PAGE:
* Kurds increasingly under attack by Syrian government
* Kurdish areas hitherto spared worst of Syria's civil war
* Syria's Kurds fear could be target of Islamist groups
By Alexandra Hudson
BERLIN, April 18 (Reuters) - Bombings of Kurdish areas in
Syria suggest that Syrian Kurds, long detached from the revolt
against President Bashar al-Assad, are increasingly being
targeted by his forces after they struck deals with rebels
fighting to topple him, a Kurdish leader said.
Saleh Muslim, head of the Kurdish Democratic Union Party
(PYD), said a recent wave of Syrian army attacks may have been
prompted by non-aggression pacts reached between Kurds and some
moderate factions in the rebel forces.
Another possible reason, he told Reuters in an interview,
was that Assad feared Turkey - which has harboured Syrian rebels
and called on him to quit - could also aid Syrian Kurds after
entering peace talks with its own restive Kurdish minority.
"Maybe the (Syrian) government was bothered about these
agreements. We also had such agreements with some small groups
in Aleppo, and so because of that they bombed our areas," Muslim
told Reuters in an interview in Berlin.
"Maybe will think we are getting some help from
Turkey, but this is not true."
Eleven civilians were killed when a Syrian warplane bombed a
Kurdish village in the oil-producing province of Hasaka in
northeastern Syria on Sunday, Kurdish activists said. It was the
biggest loss of Kurdish life from government attacks since the
start of the two-year-old uprising against Assad.
A Kurdish district of the northern city of Aleppo, Sheikh
Maqsoud, has also been battered by air strikes that have killed
47 civilians over the last 15 days, Muslim said.
"From the beginning we decided not to be a part of this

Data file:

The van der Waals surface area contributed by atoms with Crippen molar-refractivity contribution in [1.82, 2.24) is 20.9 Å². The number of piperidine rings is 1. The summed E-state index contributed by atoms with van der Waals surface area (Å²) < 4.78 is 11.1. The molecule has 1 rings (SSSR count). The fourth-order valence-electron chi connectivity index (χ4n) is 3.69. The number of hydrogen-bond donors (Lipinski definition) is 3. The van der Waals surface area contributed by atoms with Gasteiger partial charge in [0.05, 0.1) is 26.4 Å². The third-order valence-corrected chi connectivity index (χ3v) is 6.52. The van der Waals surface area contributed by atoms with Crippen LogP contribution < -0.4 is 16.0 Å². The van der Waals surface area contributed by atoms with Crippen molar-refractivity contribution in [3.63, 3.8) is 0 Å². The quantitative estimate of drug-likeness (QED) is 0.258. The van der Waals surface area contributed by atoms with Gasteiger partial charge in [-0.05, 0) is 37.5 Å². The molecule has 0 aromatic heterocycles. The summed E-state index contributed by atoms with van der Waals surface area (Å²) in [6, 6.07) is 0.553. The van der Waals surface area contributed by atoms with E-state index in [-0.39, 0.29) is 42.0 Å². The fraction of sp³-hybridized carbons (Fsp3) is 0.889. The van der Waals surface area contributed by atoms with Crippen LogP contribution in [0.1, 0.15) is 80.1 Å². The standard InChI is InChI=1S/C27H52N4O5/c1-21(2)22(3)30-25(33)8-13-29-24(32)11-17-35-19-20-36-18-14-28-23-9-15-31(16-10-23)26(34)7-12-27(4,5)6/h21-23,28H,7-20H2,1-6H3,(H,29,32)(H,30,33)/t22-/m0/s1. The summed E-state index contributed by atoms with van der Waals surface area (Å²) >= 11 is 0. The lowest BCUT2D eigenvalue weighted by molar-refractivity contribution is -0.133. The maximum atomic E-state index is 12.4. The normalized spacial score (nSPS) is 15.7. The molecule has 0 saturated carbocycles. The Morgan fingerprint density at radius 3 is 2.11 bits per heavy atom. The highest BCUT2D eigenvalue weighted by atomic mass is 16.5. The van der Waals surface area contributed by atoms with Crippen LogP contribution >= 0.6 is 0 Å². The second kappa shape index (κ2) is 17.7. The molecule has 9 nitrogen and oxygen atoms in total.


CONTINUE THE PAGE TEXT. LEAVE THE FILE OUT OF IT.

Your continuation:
blind fighting going ahead between Damascus and others ... Our
policy has been self defence, the right to protect ourselves,
protect our Kurdish areas."
Mistrust between Syria's Sunni Muslim Arab majority and its
Kurds, who comprise an estimated 9-10 percent of the population
and are also largely Sunni, deepened as the Sunni-led uprising
gathered steam. In the process, Kurds asserted control in parts
of the northeast where their community predominates.
Arab figures in the opposition are suspicious that the Kurds
may set up an autonomous province spanning those areas.
For their part, Syrian Kurdish politicians accuse the Arab
anti-Assad opposition of ignoring Kurdish rights and seeking to
dominate the oil-producing northeast, which accounts for a large
proportion of Syria's crude production.
"The Kurdish provinces are rich provinces; everyone is
trying to get these areas under their control. Maybe not just
Assad's forces, maybe also others in future," Muslim said.
In February a ceasefire was signed between Syrian rebels and
a Kurdish militia, the Popular Protection Units (YPG), who had
been clashing for months in a town near the Turkish border.
Muslim said YPG forces were training in the
Kurdish-controlled areas of Derik, Kobani and Afrin. They had
more than 10,000 fighters, he said, and could call on most of
the Kurdish population for support. Kurds had started fighting
back against government forces after being attacked, he added.
Asked if the Kurds could yet join forces with the Sunni
Arab-led Free Syrian Army, Muslim said this could happen only if
the FSA committed to a democratic, secular Syria. But, he said,
the FSA includes radical Islamic Salafists and jihadists and
only a fraction of it is native Syrian.
Syria's conflict started with mainly peaceful demonstrations
but descended into a civil war in which the United Nations says
at least 70,000 people have been killed. Islamist militants have
emerged as the most potent of the anti-Assad insurgents.
Asked about PYD aims, Muslim said Syrian Kurds hoped to
achieve democratic self determination. "It is not like classical
autonomy, we don't want to draw any borders, also because we
have half a million Kurds living in (the capital) Damascus."
An end to the violence could be achieved with a political
resolution, he said, but he feared the Arab League had chosen
the route of prolonged armed conflict in Syria.
(Editing by Mark Heinrich)